Sound of Music House by Benn Newman

The Salzburg house used in the filming of The Sound of Music. Photo by Benn Newman.

Christopher Plummer is simply magnificent as Captain Von Trapp. Rigid, still mourning his late wife, unable to deal with his children through his own grief, he takes on a comically stiff and proper air that is a wonderful foil for the bubbly and spontaneous Maria. As he slowly warms to having laughter and fun in his house once again, we see flickers of the man he might once have been – the man whom only Liesl really remembers. It is through Plummer’s character that we learn of the deeply divided state of political opinion in Austria during this time. He is outspoken in his rejection of the Nazi regime and refuses to compromise his convictions to appease what appears to be the inevitable new rulers of his beloved country. Unlike a more serious film on the topic, The Sound of Music introduces some themes about the Nazi occupation of Europe in a way in which children can relate. I discovered it to be an excellent opener for a deeper discussion of the events of the time, and why the Captain might have been so adamantly opposed to this new “regime”. Not too much information for the smaller set, but enough for a later discussion if they’re ready to absorb more material.

The Sound of Music is filmed in the bright, beautiful “Technicolor” that so marvelously swirled through so many musicals of the time. Set in Salzburg, and partially filmed on location there, the film is filled with gorgeous vistas, city settings and rolling hills. How much is real Salzburg and how much is actually Germany or California is of no matter, the tone is set and the film feels like Salzburg from beginning to end.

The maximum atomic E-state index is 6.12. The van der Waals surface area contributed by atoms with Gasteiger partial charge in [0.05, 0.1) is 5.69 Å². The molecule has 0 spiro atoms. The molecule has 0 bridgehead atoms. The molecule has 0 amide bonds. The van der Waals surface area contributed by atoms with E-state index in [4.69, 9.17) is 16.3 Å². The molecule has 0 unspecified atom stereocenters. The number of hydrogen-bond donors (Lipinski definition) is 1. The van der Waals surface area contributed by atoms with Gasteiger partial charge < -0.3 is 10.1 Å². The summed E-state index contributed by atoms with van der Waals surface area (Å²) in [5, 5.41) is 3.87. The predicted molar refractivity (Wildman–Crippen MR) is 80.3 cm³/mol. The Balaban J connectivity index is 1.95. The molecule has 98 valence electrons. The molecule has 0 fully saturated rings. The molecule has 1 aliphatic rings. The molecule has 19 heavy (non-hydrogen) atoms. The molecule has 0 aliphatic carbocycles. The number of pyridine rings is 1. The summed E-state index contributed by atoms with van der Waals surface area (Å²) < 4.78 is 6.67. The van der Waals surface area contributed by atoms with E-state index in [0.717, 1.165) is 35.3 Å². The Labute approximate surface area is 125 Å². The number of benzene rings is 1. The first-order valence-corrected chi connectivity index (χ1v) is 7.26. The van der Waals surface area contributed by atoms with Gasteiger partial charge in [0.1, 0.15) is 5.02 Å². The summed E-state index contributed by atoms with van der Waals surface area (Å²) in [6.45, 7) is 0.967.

I suppose we all have movies that remind us so strongly of a time or place that we feel it every time we see them. The Sound of Music makes me feel that first touch of understanding of how a movie can take you to another place, another time, let you into the lives of people unlike any you’re likely to meet in your small Wisconsin hometown. The movie has retained its charm through the years, enchanting my kids as it did me, proving that “the musical” will always be something special. The underlying truth in the story is like icing on the fantasy cake, with performances that are defining moments in the careers of nearly everyone involved. Once upon a time, when I saw my first real movie in a real theater, there wasn’t a new animated kid’s movie with some sly adult humor to see every week. Movies that appealed to both kids and adults were unusual, not something every kid got to see. I was one of those kids; The Sound of Music was my special movie.

You can now get a 45th Anniversary edition of The Sound of Music with all sorts of goodies.  Enjoy.